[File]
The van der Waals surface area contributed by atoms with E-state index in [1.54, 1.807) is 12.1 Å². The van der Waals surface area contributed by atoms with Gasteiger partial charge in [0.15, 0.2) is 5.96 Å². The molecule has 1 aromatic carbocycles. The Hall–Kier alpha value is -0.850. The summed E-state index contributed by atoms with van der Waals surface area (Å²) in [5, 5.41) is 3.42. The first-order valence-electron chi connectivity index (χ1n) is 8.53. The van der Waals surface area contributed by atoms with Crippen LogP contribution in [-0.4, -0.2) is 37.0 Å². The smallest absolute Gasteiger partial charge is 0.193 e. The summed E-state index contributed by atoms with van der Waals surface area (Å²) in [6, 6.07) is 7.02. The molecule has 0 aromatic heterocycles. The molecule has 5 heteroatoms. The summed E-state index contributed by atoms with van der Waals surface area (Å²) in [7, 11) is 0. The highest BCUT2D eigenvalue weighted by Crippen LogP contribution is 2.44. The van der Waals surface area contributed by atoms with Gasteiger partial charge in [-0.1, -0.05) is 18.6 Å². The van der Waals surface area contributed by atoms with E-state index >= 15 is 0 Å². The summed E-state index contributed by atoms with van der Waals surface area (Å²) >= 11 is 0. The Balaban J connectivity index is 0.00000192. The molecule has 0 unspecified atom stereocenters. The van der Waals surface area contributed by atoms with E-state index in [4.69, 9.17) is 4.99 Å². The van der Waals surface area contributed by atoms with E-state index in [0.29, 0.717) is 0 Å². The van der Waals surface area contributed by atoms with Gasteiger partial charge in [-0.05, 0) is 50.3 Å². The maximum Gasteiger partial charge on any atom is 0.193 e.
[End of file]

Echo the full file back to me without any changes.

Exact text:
The van der Waals surface area contributed by atoms with E-state index in [1.54, 1.807) is 12.1 Å². The van der Waals surface area contributed by atoms with Gasteiger partial charge in [0.15, 0.2) is 5.96 Å². The molecule has 1 aromatic carbocycles. The Hall–Kier alpha value is -0.850. The summed E-state index contributed by atoms with van der Waals surface area (Å²) in [5, 5.41) is 3.42. The first-order valence-electron chi connectivity index (χ1n) is 8.53. The van der Waals surface area contributed by atoms with Crippen LogP contribution in [-0.4, -0.2) is 37.0 Å². The smallest absolute Gasteiger partial charge is 0.193 e. The summed E-state index contributed by atoms with van der Waals surface area (Å²) in [6, 6.07) is 7.02. The molecule has 0 aromatic heterocycles. The molecule has 5 heteroatoms. The summed E-state index contributed by atoms with van der Waals surface area (Å²) in [7, 11) is 0. The highest BCUT2D eigenvalue weighted by Crippen LogP contribution is 2.44. The van der Waals surface area contributed by atoms with Gasteiger partial charge in [-0.1, -0.05) is 18.6 Å². The van der Waals surface area contributed by atoms with E-state index >= 15 is 0 Å². The summed E-state index contributed by atoms with van der Waals surface area (Å²) >= 11 is 0. The Balaban J connectivity index is 0.00000192. The molecule has 0 unspecified atom stereocenters. The van der Waals surface area contributed by atoms with E-state index in [4.69, 9.17) is 4.99 Å². The van der Waals surface area contributed by atoms with E-state index in [0.29, 0.717) is 0 Å². The van der Waals surface area contributed by atoms with Gasteiger partial charge in [-0.05, 0) is 50.3 Å². The maximum Gasteiger partial charge on any atom is 0.193 e.